DIY Storage for Back of Closet Door
If you’re looking for just a little more storage in your bathroom closet or linen closet, this simple DIY shelf rack that mounts on the back of the door is perfect! You can customize the size to fit your door and items to be stored!
I created this a while ago, so a lot as changed! My closet shelves are no longer that deep, so this ‘closet caddy’ has become essential! The items on the shelves have changed quite a bit too! Less beauty products and more kiddy medicines!
The back of any closet door is perfect to claim more space for storage. You can see how I helped homeowner Toni Riales utilize the back of her pantry door in this video.
Moving on to the nitty gritty of how my closet door caddy was built. I knew it couldn’t be the full width of the door and still be able to close. So I subtracted two inches from the full width of the door. Then I subtracted an inch from the height to adjust for the door jamb at the top, and another three inches so it wouldn’t be hugging the doorknob.
My final dimensions for the caddy I built were 41½” by 15½”. All of the lists and dimensions below are for this sized rack. Adjust accordingly to fit your space! And I can’t forget the lovely drawing I created to keep everything straight during the building process.
- Handsaw/miter box or miter saw
- Putty knife
- Utility knife
- Drill/drill bits
- Hot glue gun
- (2) 1x4x8s
- (1)3/8”x4’ wood dowels
- (1)1/4”x4’ wood dowels
- 1-3/4 yards fabric
- Nails and screws
- Wood glue
- (2) 1×4 x 41½” (sides)
- (4) 1×4 x 14” (shelves)
- (2) 1×2 x 14” (cleats)
- (1) 1/4” x 15½” x 41½” MDF (back)
- (3) 3/8″ x 15½” dowels (shelf supports)
- (1) 1/4″ x 15½” dowels (top shelf support)
Cut to Size
We started by cutting all of the lumber to size using a handsaw and a miter box. This is perfect if you’re not ready to invest in power tools, or if you’re just not comfortable with them. But it does require a little more elbow grease.
We were able to get one of the vertical pieces and two shelf boards out of each 1×4, with some leftover. Then we decided to add a little flair and cut an angle for the top of the vertical pieces. Our miter box had angles at 90, 45, and 22.5 degrees. We went with the 22.5 to keep it from being too severe.
Sand and Paint
Before we got to the fun part of painting, we sanded all of the boards, especially the cut ends. We used the Dust-Free Sponge Sander* from Hyde. It’s an attachment for most wet/dry vacs that sucks up the dust as you sand.
Then we got out the primer and went to work on painting what would be seen. Meaning, we didn’t paint the backside or ends of the shelf boards or back of the vertical pieces. We propped them up on these unpainted sides to dry. Pretty handy!
**This episode was sponsored by Hyde. However, all opinions are 100% honest and my own.
After the primer dried (it doesn’t take long!), we quickly painted everything with some leftover latex paint. And while that dried, we added my favorite part—the fabric background.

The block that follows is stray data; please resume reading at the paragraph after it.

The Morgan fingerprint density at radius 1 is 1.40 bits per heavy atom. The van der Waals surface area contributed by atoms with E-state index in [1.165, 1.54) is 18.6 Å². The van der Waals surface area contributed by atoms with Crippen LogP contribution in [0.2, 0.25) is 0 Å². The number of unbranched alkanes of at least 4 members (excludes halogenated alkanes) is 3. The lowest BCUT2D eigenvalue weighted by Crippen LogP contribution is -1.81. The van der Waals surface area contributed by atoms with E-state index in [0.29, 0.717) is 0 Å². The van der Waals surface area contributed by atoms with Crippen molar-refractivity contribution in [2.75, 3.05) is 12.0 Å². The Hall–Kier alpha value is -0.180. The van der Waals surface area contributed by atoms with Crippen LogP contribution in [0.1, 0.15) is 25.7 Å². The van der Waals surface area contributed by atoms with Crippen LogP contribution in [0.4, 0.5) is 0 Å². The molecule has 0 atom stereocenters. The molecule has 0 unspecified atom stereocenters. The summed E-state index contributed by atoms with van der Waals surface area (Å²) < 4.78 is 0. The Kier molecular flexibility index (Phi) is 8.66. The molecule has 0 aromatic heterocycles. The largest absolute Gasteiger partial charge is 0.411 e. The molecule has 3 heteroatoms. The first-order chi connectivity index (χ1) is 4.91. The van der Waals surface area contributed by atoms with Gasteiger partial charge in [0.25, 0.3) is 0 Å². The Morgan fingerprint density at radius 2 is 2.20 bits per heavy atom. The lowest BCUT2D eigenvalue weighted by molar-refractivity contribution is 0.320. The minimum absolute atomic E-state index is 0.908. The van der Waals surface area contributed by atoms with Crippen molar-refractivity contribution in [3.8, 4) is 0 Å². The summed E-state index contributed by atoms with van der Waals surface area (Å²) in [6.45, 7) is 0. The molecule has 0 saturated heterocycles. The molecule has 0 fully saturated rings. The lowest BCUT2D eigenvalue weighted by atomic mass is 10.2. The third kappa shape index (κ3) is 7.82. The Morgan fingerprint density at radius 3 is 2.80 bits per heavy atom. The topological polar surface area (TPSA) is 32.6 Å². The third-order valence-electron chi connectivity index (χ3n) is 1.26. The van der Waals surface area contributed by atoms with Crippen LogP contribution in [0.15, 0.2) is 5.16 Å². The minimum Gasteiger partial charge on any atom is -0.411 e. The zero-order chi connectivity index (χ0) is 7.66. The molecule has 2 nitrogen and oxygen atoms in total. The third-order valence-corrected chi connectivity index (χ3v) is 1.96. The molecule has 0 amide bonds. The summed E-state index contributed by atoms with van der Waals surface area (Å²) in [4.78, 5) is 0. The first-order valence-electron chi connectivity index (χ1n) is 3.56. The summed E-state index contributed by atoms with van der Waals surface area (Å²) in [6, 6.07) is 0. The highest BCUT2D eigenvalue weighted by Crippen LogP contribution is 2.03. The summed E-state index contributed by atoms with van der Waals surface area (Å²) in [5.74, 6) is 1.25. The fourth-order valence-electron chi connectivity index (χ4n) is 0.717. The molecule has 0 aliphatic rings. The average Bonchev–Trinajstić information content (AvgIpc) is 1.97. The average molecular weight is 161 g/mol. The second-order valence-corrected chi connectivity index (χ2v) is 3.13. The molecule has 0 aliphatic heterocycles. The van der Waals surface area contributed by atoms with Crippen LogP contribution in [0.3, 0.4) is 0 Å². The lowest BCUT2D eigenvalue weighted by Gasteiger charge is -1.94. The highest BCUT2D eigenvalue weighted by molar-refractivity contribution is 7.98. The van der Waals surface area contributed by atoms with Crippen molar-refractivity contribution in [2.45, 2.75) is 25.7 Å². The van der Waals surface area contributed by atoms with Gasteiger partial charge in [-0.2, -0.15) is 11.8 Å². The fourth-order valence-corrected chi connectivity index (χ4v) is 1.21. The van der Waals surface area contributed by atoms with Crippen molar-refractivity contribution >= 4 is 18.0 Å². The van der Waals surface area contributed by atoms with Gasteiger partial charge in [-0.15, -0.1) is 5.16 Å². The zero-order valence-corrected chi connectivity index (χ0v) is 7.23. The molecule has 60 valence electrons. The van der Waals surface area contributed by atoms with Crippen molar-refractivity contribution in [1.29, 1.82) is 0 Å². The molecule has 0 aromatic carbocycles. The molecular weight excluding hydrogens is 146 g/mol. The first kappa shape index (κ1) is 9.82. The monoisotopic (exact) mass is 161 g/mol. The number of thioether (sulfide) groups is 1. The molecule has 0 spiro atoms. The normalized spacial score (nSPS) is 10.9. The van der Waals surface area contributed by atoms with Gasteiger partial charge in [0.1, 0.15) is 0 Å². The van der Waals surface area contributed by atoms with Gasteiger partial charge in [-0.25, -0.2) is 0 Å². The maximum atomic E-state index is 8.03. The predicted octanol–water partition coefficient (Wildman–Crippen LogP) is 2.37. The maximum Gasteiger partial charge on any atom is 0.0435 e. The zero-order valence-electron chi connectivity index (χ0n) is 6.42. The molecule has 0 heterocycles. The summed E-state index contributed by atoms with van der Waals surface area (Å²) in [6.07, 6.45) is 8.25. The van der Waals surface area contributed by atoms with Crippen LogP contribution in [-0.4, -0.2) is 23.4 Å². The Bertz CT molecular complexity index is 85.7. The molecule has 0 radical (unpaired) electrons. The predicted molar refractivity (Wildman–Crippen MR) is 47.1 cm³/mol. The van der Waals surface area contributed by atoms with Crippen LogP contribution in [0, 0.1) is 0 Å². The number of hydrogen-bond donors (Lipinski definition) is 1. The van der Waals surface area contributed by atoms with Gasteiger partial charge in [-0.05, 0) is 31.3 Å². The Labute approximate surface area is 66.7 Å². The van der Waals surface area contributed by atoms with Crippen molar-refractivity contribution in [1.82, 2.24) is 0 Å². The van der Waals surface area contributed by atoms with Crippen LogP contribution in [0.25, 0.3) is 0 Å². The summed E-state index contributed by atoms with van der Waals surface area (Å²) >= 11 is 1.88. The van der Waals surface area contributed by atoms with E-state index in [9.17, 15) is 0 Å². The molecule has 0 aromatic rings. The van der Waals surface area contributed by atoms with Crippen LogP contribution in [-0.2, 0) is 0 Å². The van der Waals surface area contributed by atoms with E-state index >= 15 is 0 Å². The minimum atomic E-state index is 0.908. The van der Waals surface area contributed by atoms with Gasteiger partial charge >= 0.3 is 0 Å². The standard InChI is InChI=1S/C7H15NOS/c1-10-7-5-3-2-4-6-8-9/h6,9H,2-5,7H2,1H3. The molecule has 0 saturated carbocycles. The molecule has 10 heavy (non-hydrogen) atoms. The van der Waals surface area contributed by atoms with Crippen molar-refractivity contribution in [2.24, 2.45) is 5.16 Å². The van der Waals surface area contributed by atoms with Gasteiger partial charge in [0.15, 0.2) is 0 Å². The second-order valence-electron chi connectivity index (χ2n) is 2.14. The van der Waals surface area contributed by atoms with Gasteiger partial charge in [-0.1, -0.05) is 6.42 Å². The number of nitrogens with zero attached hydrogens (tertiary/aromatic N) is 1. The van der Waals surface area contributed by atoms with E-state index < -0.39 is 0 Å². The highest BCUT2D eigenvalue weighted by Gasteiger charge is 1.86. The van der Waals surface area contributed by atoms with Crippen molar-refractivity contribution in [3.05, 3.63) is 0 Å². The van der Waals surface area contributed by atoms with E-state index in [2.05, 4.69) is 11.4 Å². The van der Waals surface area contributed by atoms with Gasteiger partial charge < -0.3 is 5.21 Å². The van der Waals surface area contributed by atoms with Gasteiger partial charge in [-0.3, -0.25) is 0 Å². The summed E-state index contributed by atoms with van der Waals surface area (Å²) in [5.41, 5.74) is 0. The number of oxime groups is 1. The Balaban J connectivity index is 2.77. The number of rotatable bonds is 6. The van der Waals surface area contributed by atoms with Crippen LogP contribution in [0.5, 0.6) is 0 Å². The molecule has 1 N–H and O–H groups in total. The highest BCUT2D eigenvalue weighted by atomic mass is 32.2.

Obviously, it’s not a necessary step, but it makes it so much more fun! We used hot glue, fabric (Greek Chevron fabric from Jo-Ann Fabric and Craft Store), the MDF and a smoothing tool. (I got the MDF cut to size at Home Depot. They will give you two cuts for free before they start charging 25¢ per cut. They don’t guarantee precise cuts, so you may need to do a little trimming once you get your lumber home.)
I spread the glue, then quickly pulled the fabric tight so Christina could smooth it out on top of the glue. Definitely made it easy having a second person for this!
I’ve since applied fabric in some projects using different methods. Check out my episode on upcycling a particleboard bookcase here and my post on lining dresser drawers with fabric here.
Once the fabric was complete and the boards were dry, we assembled everything using some finish nails and a hammer. We put the shelf boards between the vertical pieces and nailed through the sides. I double checked the measurements and the spacing between before each board went in to make sure my bottles would fit when we were done.
We also used some leftover lumber to create cleats. We ripped a 1×4 in half, and nailed it the same way as the shelf boards. One went below the top shelf and one below the second shelf.
With all of the shelves in place, we flipped the caddy over and attached the back using the same finish nails. Then we used a drill bit slightly larger than the dowel rods to drill holes to slip the dowels through. We used a little wood glue on each end of the rod to secure them. We followed it up with painter’s putty to make the dowel rod hole flush with the rest of the vertical piece.
Attach to Door
Then we moved inside to hang the caddy on the closet door and fill it up! We held it in place to check that the door would close, and then secured it to the door using drywall screws through the cleats. Make sure the screws go through the thickest part of your door if you have a recessed panel door like mine!
My second favorite part of the finished product (after the fabric background) is the small shelf on top for nail polish! It’s fun to see them all at once instead of in the dark abyss of their former home in a bag.
Having a place for everything is essential to an organized home! So little projects like this go a long way in increasing my happiness! Share in the comments if you make yourself a closet door caddy! I’d love to know how you use it in your home!
Thanks for Checking In! ~Chelsea
Beautiful work! I love your clear and precise instructions!
Chelsea Lipford Wolf says
Thanks for watching Anne!
Love this! Great idea and clear instructions.
Chelsea Lipford Wolf says
I also have a small bathroom and this is a great idea! Thanks for the great video. (The apple doesn’t fall far from the tree!).
Chelsea Lipford Wolf says
Thanks Betsy! It’s already made a difference in my house!
Clever use of space Chelsea! And great isometric sketching talent too 😉